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Dust is a cosmic computer.

More or less. Dust is a cosmic computer that came about from emergence, and its "programming" determines the physics of any particular universe. It's also "in" "the bulk" (M-Theory).

The Subtle Knife is based on Death's Scythe.

Specifically, the Death of Discworld's scythe, which is sharp enough to sever the connection between a person and their corpse after death, sharp enough to glow from the thaums being split on its edge, and sharp enough to cut through the 4th wall, slicing into the very words on the pages. Somebody tried sharpening a knife made of special alloys over and over, until it was sharp enough to cut the boundary between worlds.

  • They sharpened it with spider silk. And sunlight.

The Abyss isn't just a void.

Or, if it is, it wasn't always.

One possibility: It's a universe that was entirely consumed by the Specters.

The Abyss is the Abyss from Mage: the Awakening.

The Angels are the humans who invaded the Supernal and became the Exarchs and Oracles; in doing so, they lost their bodies. The rebel Angels are the Oracles; the Authority is run by the Exarchs. Lord Asriel is a member of the Silver Ladder, invading heaven to set up an anthrocentric cosmos.

The people who are left in the wrong universe when the Oracles close all the gates that pass through the Abyss don't all die; just their flesh dies. They Ascend and become the rulers of the reality that they're stuck in.

Narnia and our world (the Earth the "Friends of Narnia" inhabit) are also part of the Multiverse.

Dust is also the key to traveling between worlds in Narnia's multiverse, as discovered by Andrew Ketterly in The Magician's Nephew.

    • Making agent of the Authority? Or Tash? Or both?
    • But in HDM verse it's just as impossible to tell the true reason for existence as in the Real Life - the closest implication is that the Dust is God, or God's remains. Aslan ofcourse could be a limited creator with some delusions of grandeur over his role in the grand scheme of things...
    • Aslan is the Daemon of all of the Dust hive mind entity combined, obviously. Making him not a true creator, but a reflection of Dust as a whole.
    • Isn't it obvious? Aslan is Metatron. Why do you think Narnia's stuck at medieval tech level? In Narnia individual thought and initiative are discouraged in favor of trust in Aslan and doing exactly what he says. While the people opposing Aslan might be morally questionable, they all share one common characteristic: they don't want to live in a world where Aslan makes the rules. And at the end, Aslan leads everyone to a place which those who are on his side believe is Heaven and everyone else thinks is their doom. That is, of course, the world of the dead, where everyone remains until Will and Lyra arrive to lead them out.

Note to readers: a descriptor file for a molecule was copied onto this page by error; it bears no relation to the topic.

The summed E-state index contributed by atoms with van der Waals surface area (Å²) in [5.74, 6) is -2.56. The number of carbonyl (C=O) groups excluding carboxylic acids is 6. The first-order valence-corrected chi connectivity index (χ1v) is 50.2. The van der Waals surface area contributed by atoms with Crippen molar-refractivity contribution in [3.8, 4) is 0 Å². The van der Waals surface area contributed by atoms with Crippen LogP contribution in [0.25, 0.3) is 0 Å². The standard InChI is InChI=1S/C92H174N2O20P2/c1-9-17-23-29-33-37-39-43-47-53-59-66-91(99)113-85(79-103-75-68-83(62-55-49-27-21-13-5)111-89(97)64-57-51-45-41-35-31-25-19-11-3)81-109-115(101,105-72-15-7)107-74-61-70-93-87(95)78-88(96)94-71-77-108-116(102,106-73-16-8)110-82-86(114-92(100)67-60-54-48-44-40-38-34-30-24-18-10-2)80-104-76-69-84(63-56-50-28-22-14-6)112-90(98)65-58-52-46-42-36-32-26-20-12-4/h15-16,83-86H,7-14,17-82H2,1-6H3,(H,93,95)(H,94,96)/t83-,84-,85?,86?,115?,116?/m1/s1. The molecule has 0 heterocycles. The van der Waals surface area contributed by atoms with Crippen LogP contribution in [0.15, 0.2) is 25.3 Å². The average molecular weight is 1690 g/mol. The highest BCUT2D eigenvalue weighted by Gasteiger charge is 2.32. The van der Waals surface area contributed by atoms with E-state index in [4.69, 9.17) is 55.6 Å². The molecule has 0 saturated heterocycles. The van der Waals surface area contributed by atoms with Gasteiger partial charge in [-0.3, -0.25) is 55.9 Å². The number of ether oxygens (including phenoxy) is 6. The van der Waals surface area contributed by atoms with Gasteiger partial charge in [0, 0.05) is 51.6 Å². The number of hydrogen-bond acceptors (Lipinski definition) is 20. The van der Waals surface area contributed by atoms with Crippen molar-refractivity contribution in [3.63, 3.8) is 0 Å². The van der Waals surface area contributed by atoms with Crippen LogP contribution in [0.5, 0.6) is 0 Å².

• The Authority was a liar and poser; Aslan is the true Creator. Which does give him genuine Authority over the universe he created! Tash could be an agent of The Authority, though...
      • Why would creating something give you authority over it? Sentient beings, no matter who they're created by, have every right to self-determination.
  • But the afterlife in Narnia is a paradise, and the afterlife in His Dark Materials is a shithole and it was stated that ALL souls from all the worlds go there good or evil.
    • But it's also stated that the devout delude themselves into believing it's paradise anyway. So those dwarves in The Last Battle were the only ones who saw the truth!

"Baby" Dæmons are formed through Hot Skitty-On-Wailord Action.

The fact that Dæmons are incarnate spirits rather than normal animals makes this theory a little easier to take. In Lyra's world, as two humans have sex and concieve a child, so their Dæmon counterparts concieve that child's Dæmon. Said Dæmon may even be born from a Whale Egg or something as the child is born. There is a scene late in the first novel and a small scene in the second novel that comes ascloseasthis to stating this outright. (Personally, I am hoping this will be Jossed in The Book Of Dust.)

  • Then do we really want to know what's up with that one servant guy in the first book who's Dæmon is male?
    • He's obviously gay. Or at least, transexual.
      • Word of God, IIRC, is that having a same-gendered Dæmon says something about one's sexuality, but he's not sure what. My speculation is that it might be a sexual orientation that we Dæmonless people don't have: maybe a man with a male Dæmon is only attracted to women with female Dæmons. Or to either gender, as long as they have a same-gender Dæmon. Or something.
        • Eh, my theory is that they are attracted to their sex, thus making a childless (personless?) Daemon. Or that's what I immediatly thought when I saw this WMG
  • What about rape? Does the rapist's dæmon also rape that of the victim? If not, is it therefore impossible to conceive a child through rape in Lyra's world?

There is a Scientific Explanation for Dæmons.